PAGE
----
Sophomore outside hitter Alex Fuelling dives for a ball during a game this season. Fuelling wears the No. 2 jersey, just like her mother did, for Ball State. DN FILE PHOTO JORDAN HUFFER
Mother-daughter duo represents Ball State
Maybe it’s in the genes.
Ball State women’s volleyball outside hitter Alex Fuelling has carried her team’s offense this season, just one attack attempt shy of 700 and leads the team in kills with 285.
For her, it isn’t just practice that’s brought her to where she is today. She’s had some biological help, as well.
Her mother, Leesa Fuelling, played for Ball State in the mid-80s as an outside attacker.
It isn’t the only similarity the two share.
“We’ve very competitive and don’t like to lose, but we really enjoy the game,” Leesa Fuelling said. “The game has changed since I played; it’s much faster and quicker.”
Alex Fuelling was born into a line of volleyball talent. Not only did her mother play, but her aunt, Leeanne Gleim played four years at the University of Southern Indiana, and her grandmother coached at Adams Central High School.
With volleyball surrounding her life, Alex Fuelling said it wasn’t hard for her to immediately become interested in the sport.
“My mother [and] everyone in my family had a big influence [on] me when it came to volleyball,” she said.
And just like her mother, Alex Fuelling didn’t originally start out at Ball State. She transferred from Morehead State University, while her mother transferred from Kansas State University.
Despite Leesa Fuelling’s history at Ball State, it wasn’t even an option for Alex Fuelling when she was in high school.
When she was going through the recruiting process, Ball State’s head coach was Dave Boos. Ball State didn’t even show any interest in her.
Immediately after Alex Fuelling committed to Morehead State, Steve Shondell accepted the Ball State head coach position. However, she said she was happy at the time with her decision to attend Morehead State.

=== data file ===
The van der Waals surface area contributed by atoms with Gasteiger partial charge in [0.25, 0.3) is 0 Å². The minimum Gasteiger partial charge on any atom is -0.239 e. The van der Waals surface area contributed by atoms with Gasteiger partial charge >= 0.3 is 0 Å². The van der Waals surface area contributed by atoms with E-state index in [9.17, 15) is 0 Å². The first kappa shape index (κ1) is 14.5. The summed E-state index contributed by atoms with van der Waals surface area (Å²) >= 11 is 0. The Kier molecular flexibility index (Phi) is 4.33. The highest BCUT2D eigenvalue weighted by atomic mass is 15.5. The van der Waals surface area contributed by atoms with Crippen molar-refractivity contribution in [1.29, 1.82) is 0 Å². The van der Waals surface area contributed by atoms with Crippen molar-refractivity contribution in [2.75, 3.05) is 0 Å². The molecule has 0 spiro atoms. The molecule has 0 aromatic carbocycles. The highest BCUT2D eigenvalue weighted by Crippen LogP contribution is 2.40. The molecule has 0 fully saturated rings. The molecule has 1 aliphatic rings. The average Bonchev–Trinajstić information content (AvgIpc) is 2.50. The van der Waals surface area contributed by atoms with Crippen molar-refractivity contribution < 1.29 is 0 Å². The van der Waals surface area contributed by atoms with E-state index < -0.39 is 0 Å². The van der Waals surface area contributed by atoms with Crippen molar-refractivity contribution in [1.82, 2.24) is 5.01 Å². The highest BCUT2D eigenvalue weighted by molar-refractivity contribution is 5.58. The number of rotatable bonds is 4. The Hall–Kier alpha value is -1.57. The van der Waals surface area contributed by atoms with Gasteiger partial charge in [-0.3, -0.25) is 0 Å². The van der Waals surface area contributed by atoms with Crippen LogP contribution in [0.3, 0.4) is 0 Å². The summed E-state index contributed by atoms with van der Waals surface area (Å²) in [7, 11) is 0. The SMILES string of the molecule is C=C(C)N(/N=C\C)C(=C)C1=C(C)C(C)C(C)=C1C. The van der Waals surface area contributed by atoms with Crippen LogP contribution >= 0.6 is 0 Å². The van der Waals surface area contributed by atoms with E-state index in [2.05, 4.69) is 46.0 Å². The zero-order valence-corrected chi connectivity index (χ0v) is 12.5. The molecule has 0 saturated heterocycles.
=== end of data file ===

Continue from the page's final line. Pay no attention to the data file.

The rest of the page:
“Ball State was always right in the backyard for me, so I really wanted something further away,” she said.
After her freshman year, Alex Fuelling transferred to Ball State. She’s not the only Fuelling to received tutelage from Shondell, the American Volleyball Coaches Association Hall of Fame inductee.
Leesa Fuelling learned under Shondell when she played for the Munciana Volleyball Club, an organization for ages 12-18 that Shondell created.
Although Shondell said he doesn’t remember a lot about Leesa Fuelling’s time at Munciana, he thinks coaching both of them has been a little different.
“There’s a special feeling about coaching a mother and a daughter,” he said. “There’s a connection there that doesn’t always happen with other players.”
Shondell would know, as he’s coached numerous generations of family members because of the more than three decades he spent at Burris Laboratory School.
Alex Fuelling even shares another special bond with her mom that she wears on the front and back of her jersey every time she steps on the court.
The bright red two, embroidered on both sides of her jersey, is the same number her mother wore nearly 20 years ago.
As Leesa Fuelling watches her daughter methodically roam the court at Worthen Arena, wearing the same jersey she did in her past, she can’t help but think of her former playing days and analyze her performance.
“I’m not just critiquing her internally, it happens verbally sometimes, too,” she said. “I can tell sometimes when she’s struggling and try to help her by telling her a few key things to watch out for.”
With her former experience, Leesa Fuelling can’t help but try to help her daughter, even when she doesn’t necessarily want to hear it — a sentiment that she said she’s picked up on over time.
“There are times when I don’t want to listen to what she has to say.” Alex Fuelling said. “But she actually knows what she’s talking about and is always willing to help me. … I can rely on her because she’s been in the same situations as me.”
Even with the knowledge she offers her daughter, there isn’t any doubt in Leesa Fuelling about who the better player is.
“Oh, it’s definitely Alex,” she said, laughing.
Something only a mother could say.